Shell Averts Challenge to Arctic Drilling Plans

     (CN) – Shell’s oil-response plans for spills off the coast of Alaska received proper federal approval, the divided Ninth Circuit ruled Thursday.
     The challenge by environmentalists at issue here represents just one of the hurdles confronting Shell in its years-long effort to develop offshore oil and gas resources in the remote Beaufort and Chukchi seas on Alaska’s Arctic coast, Judge Jacqueline Nguyen wrote for the court.
     Multiple lawsuits and the wreck of one of its drill rigs also “waylaid” Shell’s exploration efforts, as did the 2010 moratorium on Arctic drilling put in place after the Deepwater Horizon spill, according to Nguyen’s 31-page majority opinion.
     For Nguyen and the colleague who joined in her opinion, however, the Alaska Wilderness League, Greenpeace, the Sierra Club and seven other environmental organizations cannot hold up Shell further by challenging the approval of its oil-response plans by the Bureau of Safety and Environmental Enforcement.
     Affirming the grant of summary judgment by a federal judge in Anchorage, Nguyen saw nothing arbitrary or capricious in the bureau’s approval.
     The environmentalists had contended that Shell was unrealistic in claiming that it would achieve a mechanical recovery of 90 percent to 95 percent of any oil spilled in the Arctic, but Nguyen noted Thursday that this argument misunderstands the record, “which shows that Shell never assumed” such a recovery rate.
     And even assuming that it did, BSEE did not rely on any such assumption in approving Shell’s OSRPs,” Nguyen wrote, abbreviating the name of the bureau and the response plan.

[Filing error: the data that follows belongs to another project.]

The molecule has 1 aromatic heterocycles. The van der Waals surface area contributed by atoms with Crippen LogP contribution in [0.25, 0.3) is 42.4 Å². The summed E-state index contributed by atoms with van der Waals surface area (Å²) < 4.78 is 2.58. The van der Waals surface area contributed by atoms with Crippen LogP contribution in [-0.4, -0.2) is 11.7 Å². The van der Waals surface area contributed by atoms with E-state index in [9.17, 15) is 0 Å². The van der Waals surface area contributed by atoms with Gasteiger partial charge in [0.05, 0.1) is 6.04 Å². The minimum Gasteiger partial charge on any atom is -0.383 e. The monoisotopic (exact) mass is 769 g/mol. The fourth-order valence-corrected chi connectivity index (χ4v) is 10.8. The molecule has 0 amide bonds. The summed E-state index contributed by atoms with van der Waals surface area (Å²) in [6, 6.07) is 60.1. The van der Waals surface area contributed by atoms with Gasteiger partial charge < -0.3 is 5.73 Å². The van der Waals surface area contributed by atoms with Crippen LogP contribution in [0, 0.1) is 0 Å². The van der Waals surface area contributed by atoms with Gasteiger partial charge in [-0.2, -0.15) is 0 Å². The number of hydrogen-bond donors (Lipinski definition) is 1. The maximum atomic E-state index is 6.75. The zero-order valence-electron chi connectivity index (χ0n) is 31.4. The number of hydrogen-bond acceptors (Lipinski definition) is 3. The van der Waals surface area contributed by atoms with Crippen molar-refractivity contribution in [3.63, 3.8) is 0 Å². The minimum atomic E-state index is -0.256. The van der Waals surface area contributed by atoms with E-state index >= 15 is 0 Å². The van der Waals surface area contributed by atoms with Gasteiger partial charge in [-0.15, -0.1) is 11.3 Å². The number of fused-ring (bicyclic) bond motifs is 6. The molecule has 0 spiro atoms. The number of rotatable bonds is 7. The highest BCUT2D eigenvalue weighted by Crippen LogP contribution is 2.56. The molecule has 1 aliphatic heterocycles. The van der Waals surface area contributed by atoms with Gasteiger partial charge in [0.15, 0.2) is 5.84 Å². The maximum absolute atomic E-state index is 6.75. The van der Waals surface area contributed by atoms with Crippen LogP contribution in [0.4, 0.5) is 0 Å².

Since its plan approval was a nondiscretionary action, moreover, the bureau faced no obligation to conduct a consultation under the Endangered Species Act, according to the ruling.
     Since the Clean Water Act is ambiguous on what kind of action plan approvals represent, Nguyen said the court “must defer to the agency’s interpretation of the statute unless it is unreasonable.”
     “It is not our role to displace the agency’s reasonable construction of a statute that it is responsible for administering,” she said.
     As for the claims under the National Environmental Policy Act, Nguyen said the bureau faced no obligation to prepare an environmental impact statement.
     NEPA is subject to a “rule of reason” that frees agencies from preparing a full such statement, and the bureau thus reasonably concluded that it must approve any response plan that meets statutory requirements, the ruling states.
     Judge Dorothy Nelson dissented based on her finding that the bureau engaged in agency action that triggered the requirement for a consultation under the Endangered Species Act.
     “In my view, the bureau’s decision to approve or reject an oil spill response plan is precisely the kind of discretionary act that triggers ESA consultation,” Nelson said.
     “The implementing regulations bolster my view, as they make clear that the bureau can exercise its discretion to benefit a protected species.”
     Neither the Oil Pollution Act nor its implementing regulations sets forth a “rigid, mechanical set of requirements that specify when the bureau must approve an oil response plan,” she added.
     “There is no checklist to be ticked off; approval is not rote,” she said. “Rather, the Bureau must consider a wide range of environmental, ecological and other factors in deciding whether an oil response plan meets the ‘maximum extent practicable’ standard.”
     The bureau was also not exempt from NEPA review because it did in fact possess the kind of discretion that required such review, Nelson said.
     “Certainly, an agency may rely on prior analysis to discharge its duties pursuant to NEPA,” the dissent states. “But an agency cannot discharge its duties pursuant to NEPA solely by relying on prior analyses if those analyses do not fulfill NEPA’s purpose of ensuring ‘that the agency has taken a hard look at the environmental effects of the proposed action.’
     “The prior analyses do provide some consideration of oil spill response techniques, but they have nothing to say about alternatives to Shell’s proposed plans.”
     Neither side could be reached for comment on Thursday.

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